COMS 321 SMC Communication Integrating Sources Questions

cThe purpose of this exercise is to determine whether the ten examples properly integrate material from an original source and properly reference that source. The original source material and citation are provided at the start of this exercise. All the student samples rely on that material.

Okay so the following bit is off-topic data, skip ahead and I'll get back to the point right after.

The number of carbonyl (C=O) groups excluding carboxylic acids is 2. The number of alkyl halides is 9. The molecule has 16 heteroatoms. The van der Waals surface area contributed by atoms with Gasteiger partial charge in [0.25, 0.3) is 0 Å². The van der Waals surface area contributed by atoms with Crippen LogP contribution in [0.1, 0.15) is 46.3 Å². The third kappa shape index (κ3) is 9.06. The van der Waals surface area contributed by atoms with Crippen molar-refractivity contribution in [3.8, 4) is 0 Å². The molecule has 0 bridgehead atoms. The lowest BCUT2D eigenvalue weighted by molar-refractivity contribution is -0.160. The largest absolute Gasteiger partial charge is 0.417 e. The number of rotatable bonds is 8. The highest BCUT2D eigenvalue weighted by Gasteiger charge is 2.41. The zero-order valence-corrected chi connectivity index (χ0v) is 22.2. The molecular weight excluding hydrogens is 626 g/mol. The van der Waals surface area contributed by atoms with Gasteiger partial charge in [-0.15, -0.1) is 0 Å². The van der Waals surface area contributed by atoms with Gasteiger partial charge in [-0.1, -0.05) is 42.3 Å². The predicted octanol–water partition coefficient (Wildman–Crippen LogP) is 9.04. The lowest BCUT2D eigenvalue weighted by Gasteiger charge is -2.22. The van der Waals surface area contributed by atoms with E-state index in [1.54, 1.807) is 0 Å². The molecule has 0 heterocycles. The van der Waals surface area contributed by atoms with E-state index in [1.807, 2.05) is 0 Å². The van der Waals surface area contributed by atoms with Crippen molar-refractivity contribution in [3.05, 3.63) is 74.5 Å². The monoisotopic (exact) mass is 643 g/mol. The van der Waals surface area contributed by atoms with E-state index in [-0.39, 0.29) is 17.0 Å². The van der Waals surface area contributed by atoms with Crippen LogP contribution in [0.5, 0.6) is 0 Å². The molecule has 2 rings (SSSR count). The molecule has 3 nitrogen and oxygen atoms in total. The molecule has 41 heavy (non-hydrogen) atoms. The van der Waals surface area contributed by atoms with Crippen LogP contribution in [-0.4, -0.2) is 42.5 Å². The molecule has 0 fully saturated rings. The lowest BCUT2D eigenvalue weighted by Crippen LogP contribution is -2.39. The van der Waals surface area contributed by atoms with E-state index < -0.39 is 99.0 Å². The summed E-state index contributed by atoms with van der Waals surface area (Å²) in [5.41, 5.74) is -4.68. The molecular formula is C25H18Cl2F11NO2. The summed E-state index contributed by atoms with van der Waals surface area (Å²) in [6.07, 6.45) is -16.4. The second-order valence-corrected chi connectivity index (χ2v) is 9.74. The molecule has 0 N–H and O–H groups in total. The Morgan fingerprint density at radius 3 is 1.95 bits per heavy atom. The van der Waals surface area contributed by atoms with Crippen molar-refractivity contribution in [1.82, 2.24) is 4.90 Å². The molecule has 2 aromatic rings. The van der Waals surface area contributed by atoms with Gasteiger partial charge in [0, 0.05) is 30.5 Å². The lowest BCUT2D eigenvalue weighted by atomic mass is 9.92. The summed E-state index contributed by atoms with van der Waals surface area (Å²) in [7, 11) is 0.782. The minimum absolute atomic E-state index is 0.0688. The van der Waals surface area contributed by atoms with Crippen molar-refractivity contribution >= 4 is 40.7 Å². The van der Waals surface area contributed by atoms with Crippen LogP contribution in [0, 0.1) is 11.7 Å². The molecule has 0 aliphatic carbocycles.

If the student has quoted and cited correctly, write “OK” as your response.If the student has made an error using and citing the course material, revise the sample to eliminate the error according to MLA conventions for referencing quotations in whole or part. Here’s the linkLinks to an external site. to Oviatt Library’s example of citing properly and the linkLinks to an external site. to Purdue Online Writing Lab (OWL) site on MLA Formatting and Style Guide.Original source In 1827 two brothers from Switzerland named Giovanni and Pietro Del-Monico–the one a wine importer, the other a pastry chef–opened a shop on William Street [in New York City] with a half-dozen pine tables where customers could sample fine French pastries, coffee, chocolate, wine, and liquor. Three years later, the Delmonicos (as John and Peter now called themselves) opened a “Restaurant Francais” next door that was among the first in town to let diners order from a menu of choices, at any time they pleased, and sit at their own cloth-covered tables. This was a sharp break from the fixed fare and simultaneous seatings at common hotel tables–so crowed (one guidebook warned) that your elbows were “pinned down to your sides like the wines of a trussed fowl.” New Yorkers were a bit unsure about fancy foreign customs at first, and the earliest patrons tended to be resident European agents of export houses, who felt themselves marooned among a people with barbarous eating habits. The idea soon caught on, however; more restaurants appeared, and harried businessmen abandoned the ancient practice of going home for lunch.fromBurrows, Edwin G. and Mike Wallace. Gotham: A History of New York City to 1898. New York, Oxford University Press, 1998.[The above paragraph is from pages 436-437 of this book. Page 436 ends after the first dash in the first sentence.]complete the 10 questions below:1.The Delmonico brothers’ French restaurant was among the first eating establishments to let diners order from a menu with different choices, at any time they wanted, and sit at their own cloth-covered tables (437).2. As Edwin G. Burrows and Mike Wallace point out, restaurant culture in New York City changed forever with the arrival of Delmonico brothers’ French restaurant, which was among the first eating establishments to “let diners order from a menu of choices, at any time they pleased, and sit at their own cloth-covered table” (437).3. In their history of New York City’s early years, Edwin G. Burrows and Mike Wallace describe the Delmonico brothers’ first eating establishment, opened in 1827, as a shop consisting of “a half-dozen pine tables where customers could sample fine French pastries, coffee, chocolate, wine and liquor” (437).4. In 1830, the Delmonico brothers opened one of the first restaurants in New York City. “This was a sharp break from the fixed fare and simultaneous seatings at common hotel tables–so crowded (one guidebook warned) that your elbows were pinned down to your sides like the wings of a trussed fowl.” (Burrows and Wallace 437).5. According to Burrows and Wallace, the Delmonico brother’s original shop enticed New Yorkers “with a half-dozen tables at which patrons could sample French pastries, coffee, chocolate, wine and liquor” (437)6. As Burrows and Wallace note, New Yorkers in 1830 felt “a bit unsure about [such] fancy foreign customs” as eating in a restaurant that offered a menu and separate tables (437)7. Burrows and Wallace observe that the Delmonico brothers’ restaurant first attracted resident European agents of export houses, who felt stranded among people with barbarous eating customs (437).View keyboard shortcutsEditViewInsert8. The Delmonico brothers’ restaurant first attracted “resident European agents of export houses, who felt themselves marooned among a people with barbarous eating habit” (437).9. According to Burrows and Wallace, “The idea [of a restaurant] soon caught on . . . and harried businessmen abandoned the ancient practice of going home for lunch” (437).10. Native New Yorkers were at first suspicious of the concept of a restaurant. “The idea soon caught on, however; more restaurants appeared, and harried businessmen abandoned the ancient practice of going home for lunch” (437).

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